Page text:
Garden Update: Midsummer, 2021

Sarina Fehr

The heat wave is over. For a week or more now we have been fighting with hose and sprinkler as if to put out a fire, hoping it will be enough to keep roots from drying and leaves from wilting. At last, with the sounds of thunder approaching, I can rest from the constant battle with the weather.

Front yard garden

It sneaks up on me, every year: one day I am covering seedlings with old sheets, mulling over seeds, agonizing over planting dates and frosts. Then for a few minutes in June I am distracted—why does everything happen in June? And when I turn around again it is July and the garden is in full force all around me.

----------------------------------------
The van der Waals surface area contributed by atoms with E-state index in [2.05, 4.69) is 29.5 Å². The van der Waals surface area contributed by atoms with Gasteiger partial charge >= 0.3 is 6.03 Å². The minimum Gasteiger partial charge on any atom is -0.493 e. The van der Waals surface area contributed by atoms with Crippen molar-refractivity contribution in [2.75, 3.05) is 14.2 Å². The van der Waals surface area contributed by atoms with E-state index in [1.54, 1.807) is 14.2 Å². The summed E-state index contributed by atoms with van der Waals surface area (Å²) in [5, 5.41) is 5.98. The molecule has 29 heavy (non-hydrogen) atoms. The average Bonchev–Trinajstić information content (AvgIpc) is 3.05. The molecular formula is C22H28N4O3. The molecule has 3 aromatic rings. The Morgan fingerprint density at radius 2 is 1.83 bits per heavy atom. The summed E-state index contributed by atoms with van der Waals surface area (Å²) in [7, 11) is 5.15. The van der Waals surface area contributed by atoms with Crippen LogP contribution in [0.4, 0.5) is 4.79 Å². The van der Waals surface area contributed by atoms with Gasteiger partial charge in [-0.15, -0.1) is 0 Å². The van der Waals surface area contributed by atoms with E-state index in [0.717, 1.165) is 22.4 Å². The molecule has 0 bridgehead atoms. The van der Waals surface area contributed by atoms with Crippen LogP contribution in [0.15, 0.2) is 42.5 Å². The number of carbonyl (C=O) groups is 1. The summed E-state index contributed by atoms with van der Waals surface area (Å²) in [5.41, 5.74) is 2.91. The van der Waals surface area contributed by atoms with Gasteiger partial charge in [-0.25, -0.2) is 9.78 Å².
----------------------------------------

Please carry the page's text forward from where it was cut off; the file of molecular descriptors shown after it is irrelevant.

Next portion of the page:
Lettuce

 

Purple flowers

Last week I harvested more strawberries than I knew what to do with. My mother and I made a pie, far too sweet without rhubarb. I am harvesting lavender buds for tea and crafts, and garlic scapes for cooking. There was more spinach than we could eat, and lettuce by the bagful. With tomato plants reaching waist-height and roses bursting out like fireworks, I suddenly remember why I did this, why it was so important to me:

More purple flowers

I grew a garden because if the rest of the year is going to be cold, then a heat wave is in order. We need the garden in the same way we need our weekends. The garden is summer break itself.

Beautiful flower

Now, between pulling weeds and watering, I can take a moment to pause. I can sit on the step and lean into the heat, and look out at the space I and my family worked to cultivate. There is something good here, a place and a time in which to rest, and this makes me profoundly grateful.

Cat and flower

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